Ken Giles and colleagues have been reworking some of the old research on spray rigs, coverage, and insect control. Their most recent project reviewed ground speeds on insecticide coverage, but with a new twist – they incorporated spray efficacy (NOW control) into the control.
In their most recent study – reported in the 2011-2012 Annual Research Report of the Almond board of California – they showed that coverage did not differ between two rig speeds, but survival of navel orange-worm (NOW) eggs decreased when Altacor was applied at the slower speed.
The study was conducted at Nickels Soil laboratory near Arbuckle, CA. Sprays were made at either 1.8 mph or 2.4 mph using Altacor insecticide, R-11 non-ionic surfactant, and micro-nutrient tracers for disposition analysis. Applications were made with 100 gallons/acre. This volume was chosen because previous studies has shown it to the most effective volume in reducing insect infestation/damage.
Disposition was measured using steel cylinders which had some resemblance of almonds within the trees. Leaf punches were also taken to measure disposition on leaves. After spraying, nuts were collected from the upper and lower canopy and NOW eggs were placed to determine efficacy of the pesticide application. Nuts were collected 1 DAT and 14 DAT.
Spray deposition was not affected by tree location (upper v/s lower) and speed. Secondly, there were no difference between NOW survival in the nuts collected 1 day after treatment among the tree locations and speed. 14 days after treatment, however, significant differences in NOW survivability were found in the upper canopy of the tree – the slower rig speed reduced egg viability by 95.75% compared to 87.12% reduction at the faster speed. In other words, NOW eggs were 3 times more likely to survive in the upper canopy when the pesticide was applied at the higher rig speed. The results can be found below in the table. Please note that the data is presented as percentage of survival.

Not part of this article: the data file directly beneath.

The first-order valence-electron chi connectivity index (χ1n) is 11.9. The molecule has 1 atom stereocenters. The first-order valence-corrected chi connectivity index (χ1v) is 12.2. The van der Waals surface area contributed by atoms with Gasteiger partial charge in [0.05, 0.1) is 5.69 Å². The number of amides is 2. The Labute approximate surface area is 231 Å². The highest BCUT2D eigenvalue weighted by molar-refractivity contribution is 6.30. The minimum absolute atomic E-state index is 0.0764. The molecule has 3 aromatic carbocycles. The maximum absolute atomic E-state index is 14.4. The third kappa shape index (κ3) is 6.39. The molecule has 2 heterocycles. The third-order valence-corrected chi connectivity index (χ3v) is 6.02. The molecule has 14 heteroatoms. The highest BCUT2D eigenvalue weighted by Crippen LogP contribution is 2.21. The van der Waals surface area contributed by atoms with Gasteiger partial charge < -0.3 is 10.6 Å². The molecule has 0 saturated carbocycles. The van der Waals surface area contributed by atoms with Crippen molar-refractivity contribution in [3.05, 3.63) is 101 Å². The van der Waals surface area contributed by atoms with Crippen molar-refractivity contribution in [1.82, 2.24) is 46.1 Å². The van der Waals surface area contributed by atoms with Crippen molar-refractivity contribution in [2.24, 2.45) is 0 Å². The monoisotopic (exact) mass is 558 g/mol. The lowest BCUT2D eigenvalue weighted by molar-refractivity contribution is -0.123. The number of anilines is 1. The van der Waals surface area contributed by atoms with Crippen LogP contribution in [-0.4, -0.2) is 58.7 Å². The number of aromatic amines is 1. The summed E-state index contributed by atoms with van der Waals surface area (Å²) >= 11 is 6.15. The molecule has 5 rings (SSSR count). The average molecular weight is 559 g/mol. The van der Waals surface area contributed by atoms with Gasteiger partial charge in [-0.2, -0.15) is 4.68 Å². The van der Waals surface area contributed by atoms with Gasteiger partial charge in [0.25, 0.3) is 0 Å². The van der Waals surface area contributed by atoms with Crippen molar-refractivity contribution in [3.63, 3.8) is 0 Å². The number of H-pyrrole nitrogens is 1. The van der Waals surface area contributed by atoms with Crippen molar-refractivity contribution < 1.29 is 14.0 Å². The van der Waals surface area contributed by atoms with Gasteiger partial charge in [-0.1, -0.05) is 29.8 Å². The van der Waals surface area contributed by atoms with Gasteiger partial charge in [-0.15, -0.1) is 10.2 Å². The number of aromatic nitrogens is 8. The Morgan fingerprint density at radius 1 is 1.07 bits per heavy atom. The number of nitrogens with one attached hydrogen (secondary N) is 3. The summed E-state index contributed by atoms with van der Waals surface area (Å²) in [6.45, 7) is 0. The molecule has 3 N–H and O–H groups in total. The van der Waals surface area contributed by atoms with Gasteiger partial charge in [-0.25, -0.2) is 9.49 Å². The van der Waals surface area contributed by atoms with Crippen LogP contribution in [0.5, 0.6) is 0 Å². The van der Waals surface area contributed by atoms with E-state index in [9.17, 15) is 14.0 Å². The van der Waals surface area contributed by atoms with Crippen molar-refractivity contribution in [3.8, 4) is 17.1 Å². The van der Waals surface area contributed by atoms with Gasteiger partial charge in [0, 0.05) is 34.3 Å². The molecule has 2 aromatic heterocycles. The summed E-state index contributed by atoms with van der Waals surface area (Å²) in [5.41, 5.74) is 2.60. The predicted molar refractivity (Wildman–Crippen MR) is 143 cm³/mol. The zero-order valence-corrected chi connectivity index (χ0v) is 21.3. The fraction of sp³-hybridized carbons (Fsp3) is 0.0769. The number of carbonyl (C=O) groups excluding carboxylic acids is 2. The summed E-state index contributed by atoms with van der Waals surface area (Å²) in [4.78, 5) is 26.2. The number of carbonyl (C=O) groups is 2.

|Rig Speed||Deposition – Lower Canopy||Deposition – Upper Canopy||NOW Survival 14 DAT – Lower Canopy||NOW Survival 14 DAT – Upper Canopy|
This data suggests that slower rig speed increases the pesticide concentration deposited in the upper canopy, thus increasing the persistence of the product and corresponding NOW control. Another reason why speed doesn’t kill when it comes to NOW management.
Please see these entries for more information: Speed Doesn’t Kill, and Getting the Best Spray Coverage from a hull Split Spray.